Youth are fighting the climate crisis

Developing green skills in the middle of climate catastrophe

Climate change is something that a lot of people can get away with ignoring until they come face to face with it.

My first clash with climate change was when I went to summer camp at 12 years old. We were on an island and everything we did was influenced by the drought that year. Our water intake was monitored and we had rules for how to use the toilets and sinks. It was the first time I realized how hot the summers were getting.

Then when I was 13, I skipped school to attend a climate protest which was my first taste of activism. The amount of people that were there was a beacon of hope that people actually wanted to make a difference.

In the summer of 2022, the mountains in Kelowna were blanketed in grey smoke. I couldn’t help but feel a comfort in the smoky serenity, pushing the fear that this is what the mountains are known for now, out of my head.

The next year, I went back to Kelowna, and on the way to a campsite, we passed by an entire mountainside that had been burned.

Grey and charred trees spanned for as far as I could see. It was the first time I had ever witnessed anything like it in person. There was a weight on my chest, grieving for the mountain.

One day last summer, my aunt sent me a picture of the West Kelowna wildfires. Having to read the news knowing that all anyone could do was sit and watch was terrifying. Then I got the text that the fires had reached the other side of the lake and there was nothing that any regular person could do.

The fires moved closer to the University of British Columbia Okanagan campus and that evoked a different kind of terror. I was terrified for the future generation. My generation.

Kids and young adults are being forced to recognize climate change pretty early in our lives. We have noticed its effects on the world in our day-to-day lives, as climate change has been present and worsening throughout our entire childhoods.

A lot of the ways our planet is affected are the faults of generations before us. Young people are expected to know how to adapt and know what changes need to be made, and we are not going to get there on our own.

According to the United Nations, “green skills” are technical knowledge and skills that “enable the effective use of green technologies and processes.” Here are some examples that current climate activists think will be useful for the next generation to learn:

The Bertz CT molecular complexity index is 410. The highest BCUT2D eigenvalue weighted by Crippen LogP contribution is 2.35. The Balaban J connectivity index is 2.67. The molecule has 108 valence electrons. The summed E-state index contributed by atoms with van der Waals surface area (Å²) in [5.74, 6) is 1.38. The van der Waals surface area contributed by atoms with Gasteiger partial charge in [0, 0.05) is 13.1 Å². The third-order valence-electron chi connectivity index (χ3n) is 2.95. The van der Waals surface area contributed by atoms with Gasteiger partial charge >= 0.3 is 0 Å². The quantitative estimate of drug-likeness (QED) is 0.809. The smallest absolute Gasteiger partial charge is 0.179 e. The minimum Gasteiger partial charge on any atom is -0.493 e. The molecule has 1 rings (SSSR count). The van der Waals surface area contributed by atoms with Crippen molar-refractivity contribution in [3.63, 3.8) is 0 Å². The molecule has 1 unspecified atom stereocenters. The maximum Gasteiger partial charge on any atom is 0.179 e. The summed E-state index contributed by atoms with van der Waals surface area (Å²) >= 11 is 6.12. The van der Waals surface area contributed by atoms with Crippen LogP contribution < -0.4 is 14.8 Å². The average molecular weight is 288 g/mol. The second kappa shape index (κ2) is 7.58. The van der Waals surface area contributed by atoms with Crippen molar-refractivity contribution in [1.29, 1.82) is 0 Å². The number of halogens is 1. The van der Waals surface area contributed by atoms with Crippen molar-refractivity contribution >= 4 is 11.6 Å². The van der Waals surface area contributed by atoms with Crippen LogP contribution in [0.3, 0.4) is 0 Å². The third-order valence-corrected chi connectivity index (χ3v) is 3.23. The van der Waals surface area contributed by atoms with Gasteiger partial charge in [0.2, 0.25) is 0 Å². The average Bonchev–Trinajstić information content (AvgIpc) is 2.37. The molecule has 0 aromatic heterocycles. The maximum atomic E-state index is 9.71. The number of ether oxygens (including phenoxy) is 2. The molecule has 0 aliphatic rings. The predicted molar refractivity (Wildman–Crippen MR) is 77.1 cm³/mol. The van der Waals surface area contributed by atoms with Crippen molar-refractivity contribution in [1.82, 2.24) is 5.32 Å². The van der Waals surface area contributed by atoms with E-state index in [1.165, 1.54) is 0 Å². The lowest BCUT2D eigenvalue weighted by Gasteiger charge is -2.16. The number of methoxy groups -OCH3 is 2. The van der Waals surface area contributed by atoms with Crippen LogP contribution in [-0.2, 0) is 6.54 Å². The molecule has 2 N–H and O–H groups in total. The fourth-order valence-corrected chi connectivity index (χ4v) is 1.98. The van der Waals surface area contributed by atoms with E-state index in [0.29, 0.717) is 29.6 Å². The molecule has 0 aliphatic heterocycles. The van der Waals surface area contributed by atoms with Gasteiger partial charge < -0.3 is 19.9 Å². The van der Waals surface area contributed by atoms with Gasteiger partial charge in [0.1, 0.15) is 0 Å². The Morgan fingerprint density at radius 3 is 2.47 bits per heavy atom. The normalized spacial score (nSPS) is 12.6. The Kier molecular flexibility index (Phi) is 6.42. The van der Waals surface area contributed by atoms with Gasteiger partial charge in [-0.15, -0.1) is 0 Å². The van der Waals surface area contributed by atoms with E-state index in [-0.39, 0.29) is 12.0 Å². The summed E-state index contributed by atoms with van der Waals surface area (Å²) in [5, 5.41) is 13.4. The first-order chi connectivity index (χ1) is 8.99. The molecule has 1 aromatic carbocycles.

First, maintaining a healthy critical attitude. We need to keep our heads up and be optimistic while being critical of the things that are contributing to climate change around the world.

Second, quantitative reasoning. There is a lot of information out there about climate change and learning how to make sense of it will help us to move forward and act either reactively or proactively.

Last, nonviolent communication. This sounds obvious but our world leaders obviously have not mastered this. Communication and learning how to be active listeners will be the ultimate tool in creating a world that works together toward sustainability.

These skills will be useful in the long run, when our generation starts to become world leaders. We need to be able to listen to each other and science and think of our futures, if we want to make real sustainable changes to our world.

But as of right now, what can we as young people do in our own homes? Some of us are not in charge of our homes and the accommodations in them, but there are ways that you can make a difference even if it is just minor.

You could consider alternate forms of travel. For example, taking the bus or carpooling to work or school. Biking is a great and healthy way of transportation, and of course walking shorter distances instead of driving when you don’t need to is a good option.

Reduce, reuse, recycle is something we are taught all throughout school. Considering just how much unnecessary waste is being produced, these three practices should be more common. Another practice is to repair, especially with clothing and the fast fashion industry.

Participating in community cleanups can help reduce the amount of waste polluting our water and plant life. It also just happens to make our city look nicer at the same time.

One last piece of advice I will leave with you is to speak up. Sure, we can make a difference in our own lives, but we can also encourage others to join us. Ask community representatives about what they are contributing to climate action.

We all need to realize that climate change is not just affecting the cold climates and the icebergs. People are losing their homes to both flooding and fires.

Something needs to be done and we can be the ones to do it if we put in the effort and time. Even through small changes, like saving water in your home or switching your mode of travel, we can make a difference.